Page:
Now, can thinking cease? What is thinking, what do we mean by thinking? We mean by thinking, the response of memory. I am making it very simple. I do not want to complicate it, because the problem itself is quite complex. Thinking is the response of memory; and what is memory? Memory is the residue of experience. That is, when there is a challenge, yesterday's thought, which is memory, responds to that challenge, and therefore that challenge is not fully understood but is interpreted through the screen of yesterday. So, what is not understood leaves a mark, which we call memory. Have you not noticed that when you have understood something, when you have completed a conversation, when it is finished, it does not leave a mark? It is only an incomplete act, whether verbal or physical, that leaves a mark. The response of that mark, which is memory, is called thinking. So, can there be a state in which there is no yesterday, that is, can there be a state when there is no time, no thought that is the product of yesterday? Conditioned thought that seeks to modify or change itself merely continues the conditioned state. That is fairly obvious. Thinking is the response of memory - which is obvious too. And memory is the outcome of imperfect understanding of experience, of challenge. Imperfect understanding of experience is the cause of memory. When you do something with all your being integrated, it leaves no residue of memory; but when the residue gives response, that response we call thinking. Such thinking is conditioned, and that conditioning can come to an end only when the act is complete. That means you meet everything anew.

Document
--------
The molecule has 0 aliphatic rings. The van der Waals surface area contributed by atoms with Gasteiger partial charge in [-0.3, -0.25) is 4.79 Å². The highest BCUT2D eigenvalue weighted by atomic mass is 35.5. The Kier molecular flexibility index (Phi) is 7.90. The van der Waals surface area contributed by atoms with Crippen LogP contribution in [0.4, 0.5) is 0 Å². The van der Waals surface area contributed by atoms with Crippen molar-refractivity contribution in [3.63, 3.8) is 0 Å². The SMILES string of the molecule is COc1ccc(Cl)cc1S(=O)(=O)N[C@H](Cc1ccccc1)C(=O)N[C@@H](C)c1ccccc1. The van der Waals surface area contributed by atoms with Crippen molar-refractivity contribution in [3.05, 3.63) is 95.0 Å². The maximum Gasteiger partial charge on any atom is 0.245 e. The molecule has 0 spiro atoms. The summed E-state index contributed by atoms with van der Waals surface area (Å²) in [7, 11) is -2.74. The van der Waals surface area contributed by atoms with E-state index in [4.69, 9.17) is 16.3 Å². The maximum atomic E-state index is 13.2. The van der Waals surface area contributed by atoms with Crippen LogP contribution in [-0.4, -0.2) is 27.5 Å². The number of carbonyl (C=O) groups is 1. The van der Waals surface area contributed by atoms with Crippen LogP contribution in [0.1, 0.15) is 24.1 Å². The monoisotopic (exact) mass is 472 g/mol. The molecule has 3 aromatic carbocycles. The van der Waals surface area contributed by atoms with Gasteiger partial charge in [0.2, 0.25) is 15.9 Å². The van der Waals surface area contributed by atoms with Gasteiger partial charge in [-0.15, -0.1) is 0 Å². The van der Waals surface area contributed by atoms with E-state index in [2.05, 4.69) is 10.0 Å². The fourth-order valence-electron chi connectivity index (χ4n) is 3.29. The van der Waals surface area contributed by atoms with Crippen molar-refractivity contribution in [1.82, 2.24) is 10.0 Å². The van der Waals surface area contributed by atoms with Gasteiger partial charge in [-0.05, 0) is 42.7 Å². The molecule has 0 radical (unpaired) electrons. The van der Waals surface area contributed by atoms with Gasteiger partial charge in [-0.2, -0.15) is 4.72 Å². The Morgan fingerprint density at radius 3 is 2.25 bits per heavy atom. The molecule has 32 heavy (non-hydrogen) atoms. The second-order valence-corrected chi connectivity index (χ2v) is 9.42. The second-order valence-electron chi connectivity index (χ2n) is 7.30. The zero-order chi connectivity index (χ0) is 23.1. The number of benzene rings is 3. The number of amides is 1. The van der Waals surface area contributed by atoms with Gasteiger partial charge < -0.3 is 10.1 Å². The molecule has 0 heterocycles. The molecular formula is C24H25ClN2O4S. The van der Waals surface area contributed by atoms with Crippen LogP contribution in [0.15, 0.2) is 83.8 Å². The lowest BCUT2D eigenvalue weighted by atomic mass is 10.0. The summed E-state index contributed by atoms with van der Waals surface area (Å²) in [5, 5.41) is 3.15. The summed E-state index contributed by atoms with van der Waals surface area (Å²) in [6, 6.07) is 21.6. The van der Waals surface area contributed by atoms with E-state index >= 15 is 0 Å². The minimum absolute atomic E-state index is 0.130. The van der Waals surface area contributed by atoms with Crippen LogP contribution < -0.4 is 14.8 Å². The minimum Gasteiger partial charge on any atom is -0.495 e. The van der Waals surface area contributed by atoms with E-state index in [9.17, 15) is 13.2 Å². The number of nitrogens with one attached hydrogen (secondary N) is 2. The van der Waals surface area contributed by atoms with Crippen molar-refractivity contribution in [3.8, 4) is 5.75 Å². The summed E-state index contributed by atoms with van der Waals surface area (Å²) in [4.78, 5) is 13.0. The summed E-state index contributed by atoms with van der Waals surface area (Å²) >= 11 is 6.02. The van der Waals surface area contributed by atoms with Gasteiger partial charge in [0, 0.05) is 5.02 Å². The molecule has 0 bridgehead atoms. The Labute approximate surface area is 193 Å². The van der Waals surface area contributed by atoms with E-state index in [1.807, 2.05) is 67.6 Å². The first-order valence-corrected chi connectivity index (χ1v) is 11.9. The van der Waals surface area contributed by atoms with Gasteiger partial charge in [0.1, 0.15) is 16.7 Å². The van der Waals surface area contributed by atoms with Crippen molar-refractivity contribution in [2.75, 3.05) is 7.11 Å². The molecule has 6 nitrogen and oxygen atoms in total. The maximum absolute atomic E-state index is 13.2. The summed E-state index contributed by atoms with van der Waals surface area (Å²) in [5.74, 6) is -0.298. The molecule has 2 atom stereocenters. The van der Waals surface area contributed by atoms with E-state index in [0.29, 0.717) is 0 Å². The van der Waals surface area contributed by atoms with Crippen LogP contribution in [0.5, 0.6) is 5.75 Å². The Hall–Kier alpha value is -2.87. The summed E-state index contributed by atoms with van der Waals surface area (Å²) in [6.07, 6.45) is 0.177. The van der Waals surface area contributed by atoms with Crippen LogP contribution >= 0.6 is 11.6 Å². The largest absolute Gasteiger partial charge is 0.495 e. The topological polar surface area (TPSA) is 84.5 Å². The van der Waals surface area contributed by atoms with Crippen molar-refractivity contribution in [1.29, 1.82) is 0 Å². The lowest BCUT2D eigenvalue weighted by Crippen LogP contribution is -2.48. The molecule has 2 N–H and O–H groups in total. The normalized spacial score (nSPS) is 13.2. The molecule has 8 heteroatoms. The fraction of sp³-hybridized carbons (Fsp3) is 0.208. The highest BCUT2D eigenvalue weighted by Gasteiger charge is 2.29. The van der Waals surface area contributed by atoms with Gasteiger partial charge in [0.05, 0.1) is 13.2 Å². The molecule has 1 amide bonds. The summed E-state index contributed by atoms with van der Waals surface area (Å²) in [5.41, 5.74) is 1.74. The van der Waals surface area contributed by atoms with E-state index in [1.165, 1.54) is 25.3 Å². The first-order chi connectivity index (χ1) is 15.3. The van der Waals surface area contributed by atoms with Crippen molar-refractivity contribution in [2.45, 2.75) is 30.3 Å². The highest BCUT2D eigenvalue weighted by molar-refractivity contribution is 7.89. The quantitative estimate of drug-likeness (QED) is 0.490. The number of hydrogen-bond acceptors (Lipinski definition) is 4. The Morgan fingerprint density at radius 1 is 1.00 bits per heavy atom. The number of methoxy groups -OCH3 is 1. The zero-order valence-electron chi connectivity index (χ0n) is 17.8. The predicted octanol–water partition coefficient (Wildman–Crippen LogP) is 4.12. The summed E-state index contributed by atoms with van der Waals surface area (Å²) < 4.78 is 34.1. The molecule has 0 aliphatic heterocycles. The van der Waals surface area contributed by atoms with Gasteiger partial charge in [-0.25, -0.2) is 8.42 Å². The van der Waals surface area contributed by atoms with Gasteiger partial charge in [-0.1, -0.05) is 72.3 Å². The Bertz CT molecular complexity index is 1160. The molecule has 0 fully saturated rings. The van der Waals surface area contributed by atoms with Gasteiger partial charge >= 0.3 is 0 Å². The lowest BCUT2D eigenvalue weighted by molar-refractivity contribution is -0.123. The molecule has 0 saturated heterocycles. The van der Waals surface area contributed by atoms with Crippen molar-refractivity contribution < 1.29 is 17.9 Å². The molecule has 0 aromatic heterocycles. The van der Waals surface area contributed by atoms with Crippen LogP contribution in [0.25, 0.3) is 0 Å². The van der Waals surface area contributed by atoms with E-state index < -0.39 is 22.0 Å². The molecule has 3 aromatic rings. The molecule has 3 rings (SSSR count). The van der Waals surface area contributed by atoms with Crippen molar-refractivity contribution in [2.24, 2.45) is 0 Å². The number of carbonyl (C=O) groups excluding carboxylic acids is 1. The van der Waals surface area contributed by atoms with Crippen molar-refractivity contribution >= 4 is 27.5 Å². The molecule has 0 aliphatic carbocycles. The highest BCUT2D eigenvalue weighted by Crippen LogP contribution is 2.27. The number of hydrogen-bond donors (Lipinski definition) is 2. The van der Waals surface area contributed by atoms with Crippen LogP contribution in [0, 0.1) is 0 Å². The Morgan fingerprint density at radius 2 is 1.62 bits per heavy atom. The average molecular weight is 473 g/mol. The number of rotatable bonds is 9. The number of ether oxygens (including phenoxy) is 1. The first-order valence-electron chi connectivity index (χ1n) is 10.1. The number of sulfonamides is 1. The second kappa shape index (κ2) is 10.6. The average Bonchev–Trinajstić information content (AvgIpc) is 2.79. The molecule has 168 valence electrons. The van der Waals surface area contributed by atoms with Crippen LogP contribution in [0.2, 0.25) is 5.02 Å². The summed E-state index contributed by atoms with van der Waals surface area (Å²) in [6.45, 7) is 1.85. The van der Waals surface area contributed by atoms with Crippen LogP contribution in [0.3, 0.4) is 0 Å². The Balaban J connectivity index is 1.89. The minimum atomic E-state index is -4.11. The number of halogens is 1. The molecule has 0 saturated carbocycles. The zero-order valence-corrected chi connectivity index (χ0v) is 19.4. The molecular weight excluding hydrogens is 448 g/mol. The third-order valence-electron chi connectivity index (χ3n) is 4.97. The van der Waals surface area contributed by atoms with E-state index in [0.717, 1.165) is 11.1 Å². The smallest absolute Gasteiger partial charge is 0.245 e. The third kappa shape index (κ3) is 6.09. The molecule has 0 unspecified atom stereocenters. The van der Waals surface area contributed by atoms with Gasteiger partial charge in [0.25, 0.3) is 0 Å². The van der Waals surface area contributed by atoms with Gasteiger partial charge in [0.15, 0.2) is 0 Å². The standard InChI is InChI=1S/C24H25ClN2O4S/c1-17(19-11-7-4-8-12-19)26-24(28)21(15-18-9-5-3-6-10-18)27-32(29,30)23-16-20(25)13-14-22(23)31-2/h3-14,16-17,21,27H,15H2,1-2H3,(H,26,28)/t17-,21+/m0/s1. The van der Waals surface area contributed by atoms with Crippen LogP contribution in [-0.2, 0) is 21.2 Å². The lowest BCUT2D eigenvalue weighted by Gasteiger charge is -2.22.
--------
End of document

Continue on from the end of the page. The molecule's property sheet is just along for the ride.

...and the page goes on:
Public Talk 18th January, 1948